Strange deep sea creatures confirmed as three new... - Wissenschaft und Deutsch

Strange deep sea creatures confirmed as three new species

DNA analysis has established that creatures captured by scientists from the University of Aberdeen’s Oceanlab during a voyage to the mid-Atlantic are members of the Torquaratoridae; a recently discovered family of acorn worms.

The identification of the delicate creatures–which could not be collected using the primitive deep sea grabs and dredges of previous centuries–may provide new insight not only into life in the deep sea but the evolution of life on earth.

The DNA analysis was conducted by Karen Osborn of the Department of Invertebrate Zoology of the Smithsonian’s National Museum of Natural History. A paper detailing the identification of the three new species was published Nov. 16 in Proceedings of the Royal Society Series B.

The Torquaratoridae, which were captured last year using a remotely operated vehicle launched from the RRS James Cook , have no eyes and no tail but manage to crawl along the sea floor harvesting food that has fallen from the surface.

“The DNA analysis has shown the relationships of the three Atlantic specimens to the growing family tree of the Torquaratoridae,” says Monty Priede, director of the University of Aberdeen’s Oceanlab and leader of the expedition that retrieved the samples from the Atlantic. “The way is now clear to correctly describe and name these new species, which at present are just know by their colours, pink, purple and white.”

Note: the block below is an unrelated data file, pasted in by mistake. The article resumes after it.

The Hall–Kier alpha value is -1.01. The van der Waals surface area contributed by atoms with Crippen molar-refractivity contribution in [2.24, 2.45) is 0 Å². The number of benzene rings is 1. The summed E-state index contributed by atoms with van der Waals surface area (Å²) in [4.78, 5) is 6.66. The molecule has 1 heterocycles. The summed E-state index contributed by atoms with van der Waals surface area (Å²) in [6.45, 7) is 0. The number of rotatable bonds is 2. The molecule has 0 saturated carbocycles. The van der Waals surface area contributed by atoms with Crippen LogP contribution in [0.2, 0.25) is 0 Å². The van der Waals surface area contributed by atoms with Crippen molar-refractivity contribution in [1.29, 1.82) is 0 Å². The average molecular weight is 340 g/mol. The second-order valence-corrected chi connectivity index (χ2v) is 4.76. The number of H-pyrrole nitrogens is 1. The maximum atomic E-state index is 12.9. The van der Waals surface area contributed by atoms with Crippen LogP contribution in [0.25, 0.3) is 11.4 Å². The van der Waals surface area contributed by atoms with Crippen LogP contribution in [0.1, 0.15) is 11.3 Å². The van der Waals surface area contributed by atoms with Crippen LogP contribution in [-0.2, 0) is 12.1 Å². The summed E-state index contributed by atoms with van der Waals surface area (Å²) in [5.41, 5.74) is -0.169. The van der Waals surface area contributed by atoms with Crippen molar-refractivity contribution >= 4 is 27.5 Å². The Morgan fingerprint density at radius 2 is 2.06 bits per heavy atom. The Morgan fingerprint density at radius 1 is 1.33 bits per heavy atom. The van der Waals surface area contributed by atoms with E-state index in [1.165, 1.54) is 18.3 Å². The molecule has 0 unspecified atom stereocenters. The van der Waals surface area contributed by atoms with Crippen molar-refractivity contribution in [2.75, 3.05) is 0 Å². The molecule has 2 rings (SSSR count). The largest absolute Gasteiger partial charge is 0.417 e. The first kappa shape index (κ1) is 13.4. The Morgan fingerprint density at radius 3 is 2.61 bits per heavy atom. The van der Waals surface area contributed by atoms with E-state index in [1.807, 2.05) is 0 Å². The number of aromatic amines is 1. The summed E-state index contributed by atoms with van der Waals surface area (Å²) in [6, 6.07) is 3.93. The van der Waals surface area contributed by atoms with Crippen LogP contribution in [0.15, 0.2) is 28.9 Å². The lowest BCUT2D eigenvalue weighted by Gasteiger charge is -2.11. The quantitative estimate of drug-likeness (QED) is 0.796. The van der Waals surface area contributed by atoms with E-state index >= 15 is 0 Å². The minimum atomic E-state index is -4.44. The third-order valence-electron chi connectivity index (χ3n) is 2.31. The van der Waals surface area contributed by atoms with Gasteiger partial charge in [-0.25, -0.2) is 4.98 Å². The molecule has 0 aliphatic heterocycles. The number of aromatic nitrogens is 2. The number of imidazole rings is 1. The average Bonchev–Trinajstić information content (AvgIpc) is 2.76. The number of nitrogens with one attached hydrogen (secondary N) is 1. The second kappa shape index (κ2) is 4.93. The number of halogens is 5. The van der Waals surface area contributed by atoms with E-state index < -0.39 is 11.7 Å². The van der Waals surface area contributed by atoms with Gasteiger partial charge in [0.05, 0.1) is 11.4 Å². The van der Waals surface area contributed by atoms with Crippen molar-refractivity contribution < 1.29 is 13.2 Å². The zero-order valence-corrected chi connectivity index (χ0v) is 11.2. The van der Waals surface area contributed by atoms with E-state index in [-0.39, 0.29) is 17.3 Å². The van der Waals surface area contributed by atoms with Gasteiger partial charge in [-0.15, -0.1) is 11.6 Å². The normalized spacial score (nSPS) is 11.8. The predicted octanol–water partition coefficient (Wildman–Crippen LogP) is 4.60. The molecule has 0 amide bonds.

Acorn worms are known as a scientific curiosity, inconspicuous burrowing animals that are related to the ancestors of back boned animals.

“They are perceived as an evolutionary dead end, having been surpassed by their cousins, the fishes which acquired tails became fast swimmers, conquered the oceans and gave rise to reptiles, mammals and birds,” Priede says.

“However the Torquaratoridae family of acorn worms has not stood still; on the contrary they crawl over the sea floor, ploughing nutritious sediment into the mouth and leaving a characteristic spiral trail behind. They have also been observed to make swimming movements lifting off the sea floor to drift on the currents between patches of suitable feeding territory.”

Priede added that expeditions to the deep sea, using remotely operated vehicles, were likely to lead to ‘an evolutionary explosion’ of these animals with 15 species discovered so far and many more likely to be found in coming years.”–Source: Office of External Affairs, University of Aberdeen, King’s College


  1. deepbluesea1313 reblogged this from scienceyoucanlove
  2. rebellum reblogged this from scienceyoucanlove
  3. dnamy reblogged this from underthevastblueseas
  4. animalinstinct420 reblogged this from scienceyoucanlove
  5. blogintheoceanbluelove reblogged this from scienceyoucanlove
  6. theoceansandstreams reblogged this from trynottodrown
  7. guriamumtaz reblogged this from scienceyoucanlove
  8. soulrebel193 reblogged this from somuchscience
  9. todbrowning reblogged this from moreawkwardpirouettes
  10. sciencegurl reblogged this from tiny-creatures
  11. eloquentvibrato reblogged this from underthevastblueseas
  12. renkades reblogged this from scienceyoucanlove
  13. explosions-of-light reblogged this from somuchscience
  14. wandering-ent reblogged this from scienceyoucanlove
  15. cadeyfadey reblogged this from stufftoblowyourmind
  16. silentcriesoffear reblogged this from scienceyoucanlove
  17. ilovemuffins- reblogged this from inbilla-sig
  18. inbilla-sig reblogged this from scienceyoucanlove
  19. thesmallanomaly reblogged this from enthusispastic
  20. silas216 reblogged this from 100kfireflies
  21. hiphiphurray reblogged this from dendroica
  22. flexmasculine reblogged this from underthevastblueseas and added:
    aka “living fleshlights”
  23. earths-ends reblogged this from scienceyoucanlove
  24. inkitart reblogged this from tiny-creatures